Photo from Lt. Col. Davis' unclassified report

The unclassified version of a report on the war in Afghanistan that has been garnering wide attention in the past week was finally published for public viewing last Friday. The report is by Lt. Col. Daniel Davis, a seventeen-year Army veteran who just returned from his second tour of duty in Afghanistan. It asserts military leaders in Afghanistan have lost much of their integrity and have routinely distorted the truth of the war. It argues this deception has been an act of dereliction that has cost billions of dollars in American taxpayer money and also resulted in risks to tens of thousands of American military service members.

Rolling Stone has published a full copy of the unclassified version of the report, which is titled, “Dereliction of Duty II:Senior Military Leaders’ Loss of Integrity Wounds Afghan War Effort.” Michael Hastings, author of The Operators: The Wild and Terrifying Inside Story of America’s War in Afghanistan, describes the report as an “assessment” that shows “the war has been a disaster and the military’s top brass has not leveled with the American public about just how badly it’s been going.”

Many will see the report and find the firsthand accounts of what is really happening on the ground to be what is revelatory about the report. I happen to think the biggest story in the report is Davis’ indictment of the military’s use of “information operations” against Americans. As Hastings has commented, “Tremendous amounts of resources are spent to shape the Pentagon (and White House) narrative. And yet, the war has grown increasingly unpopular. In fact, whenever the U.S. public decides to pay attention to the war, the more unpopular it becomes.”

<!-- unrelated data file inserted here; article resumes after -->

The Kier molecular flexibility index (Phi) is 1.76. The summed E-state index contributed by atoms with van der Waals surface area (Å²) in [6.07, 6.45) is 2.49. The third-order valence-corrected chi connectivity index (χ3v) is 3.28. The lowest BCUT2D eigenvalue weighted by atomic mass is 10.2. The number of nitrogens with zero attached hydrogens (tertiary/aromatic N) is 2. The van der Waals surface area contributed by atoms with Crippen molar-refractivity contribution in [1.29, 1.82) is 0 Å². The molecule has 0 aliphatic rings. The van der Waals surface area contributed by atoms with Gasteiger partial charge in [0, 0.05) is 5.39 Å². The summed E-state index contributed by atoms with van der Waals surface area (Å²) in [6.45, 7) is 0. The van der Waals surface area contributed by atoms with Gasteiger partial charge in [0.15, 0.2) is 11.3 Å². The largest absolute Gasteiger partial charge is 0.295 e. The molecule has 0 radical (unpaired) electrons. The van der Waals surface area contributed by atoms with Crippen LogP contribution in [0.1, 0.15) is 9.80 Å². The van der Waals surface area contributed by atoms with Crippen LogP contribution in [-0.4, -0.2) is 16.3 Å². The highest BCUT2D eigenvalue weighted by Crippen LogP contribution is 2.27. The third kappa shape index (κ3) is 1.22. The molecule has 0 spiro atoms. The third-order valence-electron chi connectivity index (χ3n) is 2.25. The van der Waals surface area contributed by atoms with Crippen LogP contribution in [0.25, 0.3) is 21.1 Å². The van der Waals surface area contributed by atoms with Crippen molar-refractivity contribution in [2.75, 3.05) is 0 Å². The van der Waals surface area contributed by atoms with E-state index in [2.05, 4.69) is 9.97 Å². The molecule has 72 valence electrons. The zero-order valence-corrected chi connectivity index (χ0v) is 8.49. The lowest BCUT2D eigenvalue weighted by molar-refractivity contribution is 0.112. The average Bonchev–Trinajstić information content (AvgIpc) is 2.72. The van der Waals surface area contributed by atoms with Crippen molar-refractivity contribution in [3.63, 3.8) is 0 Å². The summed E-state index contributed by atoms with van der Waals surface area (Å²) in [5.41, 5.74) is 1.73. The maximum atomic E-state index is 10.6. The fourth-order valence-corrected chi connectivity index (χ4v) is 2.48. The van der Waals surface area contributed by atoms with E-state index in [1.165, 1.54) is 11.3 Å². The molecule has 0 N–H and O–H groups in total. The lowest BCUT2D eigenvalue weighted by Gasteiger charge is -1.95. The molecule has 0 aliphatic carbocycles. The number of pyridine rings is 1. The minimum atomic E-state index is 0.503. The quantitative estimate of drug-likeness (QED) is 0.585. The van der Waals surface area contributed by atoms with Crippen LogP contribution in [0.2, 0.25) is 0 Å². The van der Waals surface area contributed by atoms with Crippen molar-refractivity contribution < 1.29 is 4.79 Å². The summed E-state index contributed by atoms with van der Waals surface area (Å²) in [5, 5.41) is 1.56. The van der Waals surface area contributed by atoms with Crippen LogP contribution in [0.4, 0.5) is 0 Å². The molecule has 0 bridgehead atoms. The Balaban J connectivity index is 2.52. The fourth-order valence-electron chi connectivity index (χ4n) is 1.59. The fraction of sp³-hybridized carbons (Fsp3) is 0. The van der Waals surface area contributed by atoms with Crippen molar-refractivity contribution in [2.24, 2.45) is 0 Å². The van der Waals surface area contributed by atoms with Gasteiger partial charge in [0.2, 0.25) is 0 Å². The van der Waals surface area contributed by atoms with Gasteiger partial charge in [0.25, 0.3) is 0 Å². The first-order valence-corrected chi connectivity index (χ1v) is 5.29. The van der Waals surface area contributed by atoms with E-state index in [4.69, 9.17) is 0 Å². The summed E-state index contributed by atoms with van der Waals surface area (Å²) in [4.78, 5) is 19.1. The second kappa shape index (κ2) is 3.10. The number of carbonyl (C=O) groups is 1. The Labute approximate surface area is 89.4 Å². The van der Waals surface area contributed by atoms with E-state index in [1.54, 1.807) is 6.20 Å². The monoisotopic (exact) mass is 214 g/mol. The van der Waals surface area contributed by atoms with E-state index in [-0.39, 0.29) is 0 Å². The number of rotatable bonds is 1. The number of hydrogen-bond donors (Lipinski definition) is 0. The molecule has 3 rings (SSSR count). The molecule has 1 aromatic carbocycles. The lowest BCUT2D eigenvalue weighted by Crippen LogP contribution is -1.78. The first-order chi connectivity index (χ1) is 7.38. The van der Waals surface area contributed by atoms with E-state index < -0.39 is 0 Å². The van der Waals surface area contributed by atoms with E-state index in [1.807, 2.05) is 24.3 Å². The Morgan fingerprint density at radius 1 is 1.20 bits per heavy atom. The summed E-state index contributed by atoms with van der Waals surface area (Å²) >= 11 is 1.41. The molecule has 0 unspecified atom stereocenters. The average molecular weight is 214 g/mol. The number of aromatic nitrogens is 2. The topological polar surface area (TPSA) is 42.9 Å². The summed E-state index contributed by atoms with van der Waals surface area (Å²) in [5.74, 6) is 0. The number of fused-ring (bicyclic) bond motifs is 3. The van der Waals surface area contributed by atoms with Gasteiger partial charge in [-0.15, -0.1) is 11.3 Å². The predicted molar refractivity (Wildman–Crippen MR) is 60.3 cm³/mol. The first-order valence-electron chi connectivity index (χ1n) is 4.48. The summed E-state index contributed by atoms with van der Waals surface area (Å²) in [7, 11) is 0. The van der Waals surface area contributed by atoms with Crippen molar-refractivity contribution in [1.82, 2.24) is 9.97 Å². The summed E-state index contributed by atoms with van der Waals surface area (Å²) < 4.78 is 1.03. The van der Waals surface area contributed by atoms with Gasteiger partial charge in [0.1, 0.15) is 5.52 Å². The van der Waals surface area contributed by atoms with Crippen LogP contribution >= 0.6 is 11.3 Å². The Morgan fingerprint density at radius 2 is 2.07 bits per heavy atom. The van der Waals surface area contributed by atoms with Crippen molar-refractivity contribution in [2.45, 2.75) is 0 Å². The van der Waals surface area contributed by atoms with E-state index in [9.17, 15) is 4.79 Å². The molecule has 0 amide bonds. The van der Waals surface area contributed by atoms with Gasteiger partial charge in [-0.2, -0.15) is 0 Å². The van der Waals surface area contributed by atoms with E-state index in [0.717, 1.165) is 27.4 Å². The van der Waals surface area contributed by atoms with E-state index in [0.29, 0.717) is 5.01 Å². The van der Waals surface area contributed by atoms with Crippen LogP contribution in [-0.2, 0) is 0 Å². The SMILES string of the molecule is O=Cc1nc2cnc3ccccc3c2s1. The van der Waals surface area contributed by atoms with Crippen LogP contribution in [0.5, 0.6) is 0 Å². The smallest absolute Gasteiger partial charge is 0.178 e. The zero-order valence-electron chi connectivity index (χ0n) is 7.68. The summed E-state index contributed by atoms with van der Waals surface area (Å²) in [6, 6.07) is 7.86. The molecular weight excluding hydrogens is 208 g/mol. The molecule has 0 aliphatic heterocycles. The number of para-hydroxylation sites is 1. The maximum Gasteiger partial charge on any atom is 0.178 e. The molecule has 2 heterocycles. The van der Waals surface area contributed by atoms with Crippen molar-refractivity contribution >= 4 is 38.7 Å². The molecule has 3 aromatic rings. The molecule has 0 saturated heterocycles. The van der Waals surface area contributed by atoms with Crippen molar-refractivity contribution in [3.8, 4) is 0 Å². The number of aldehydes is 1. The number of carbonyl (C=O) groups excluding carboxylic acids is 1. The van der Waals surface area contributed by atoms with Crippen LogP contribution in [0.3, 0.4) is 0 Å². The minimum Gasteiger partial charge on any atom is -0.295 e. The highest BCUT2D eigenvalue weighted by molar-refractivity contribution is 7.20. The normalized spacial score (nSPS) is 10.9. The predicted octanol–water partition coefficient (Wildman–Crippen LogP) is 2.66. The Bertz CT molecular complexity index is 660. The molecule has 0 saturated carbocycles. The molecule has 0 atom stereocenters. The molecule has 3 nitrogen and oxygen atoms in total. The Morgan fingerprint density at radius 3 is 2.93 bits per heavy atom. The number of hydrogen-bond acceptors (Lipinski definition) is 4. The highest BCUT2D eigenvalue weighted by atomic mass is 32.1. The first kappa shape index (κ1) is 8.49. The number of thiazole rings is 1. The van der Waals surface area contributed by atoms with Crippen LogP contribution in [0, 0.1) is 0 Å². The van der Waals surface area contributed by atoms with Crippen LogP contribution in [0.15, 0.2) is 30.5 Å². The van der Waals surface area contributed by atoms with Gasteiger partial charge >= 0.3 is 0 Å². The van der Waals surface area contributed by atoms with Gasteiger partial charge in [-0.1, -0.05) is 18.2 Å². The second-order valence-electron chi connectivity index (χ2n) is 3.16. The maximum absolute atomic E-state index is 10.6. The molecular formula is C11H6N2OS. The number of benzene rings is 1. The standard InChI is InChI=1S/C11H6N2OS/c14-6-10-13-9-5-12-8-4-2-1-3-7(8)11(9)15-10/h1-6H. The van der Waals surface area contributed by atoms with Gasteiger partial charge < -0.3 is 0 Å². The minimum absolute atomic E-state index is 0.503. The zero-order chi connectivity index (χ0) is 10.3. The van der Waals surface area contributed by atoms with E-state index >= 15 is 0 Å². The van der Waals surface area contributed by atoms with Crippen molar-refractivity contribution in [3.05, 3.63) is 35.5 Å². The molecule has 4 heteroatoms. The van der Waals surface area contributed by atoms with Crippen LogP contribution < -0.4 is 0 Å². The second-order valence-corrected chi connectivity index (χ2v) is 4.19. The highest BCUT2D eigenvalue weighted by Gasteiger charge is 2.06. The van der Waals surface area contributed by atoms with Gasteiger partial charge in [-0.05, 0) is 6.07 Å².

The success of the Iraq War depended on the military’s ability to “co-opt” the media. The perpetuation of war in Afghanistan and the reputation it has held in politics throughout the past decade as the “Good War” has depended on the military’s ability to influence the media.

In the report, Davis describes the genesis of “information operations” and how the military began to develop training for public affairs staff on how to work the media. He says it all really began with “‘Stormin’ Norman’ Schwarzkopf” and the first Iraq War. Schwarzkopf was seen as someone, who had handled the media well during Desert Storm. The military developed the concept of “information operations” into a “core competency” after Desert Storm. Manuals began to teach military members the “importance of dominating the information spectrum.” Military members were taught “information operations” were an arena of military operations on par “with air, ground, maritime and special operations.”

According to Davis, an “unclassified doctrinal manual” published in 2006 clarified the need for an “information focus.”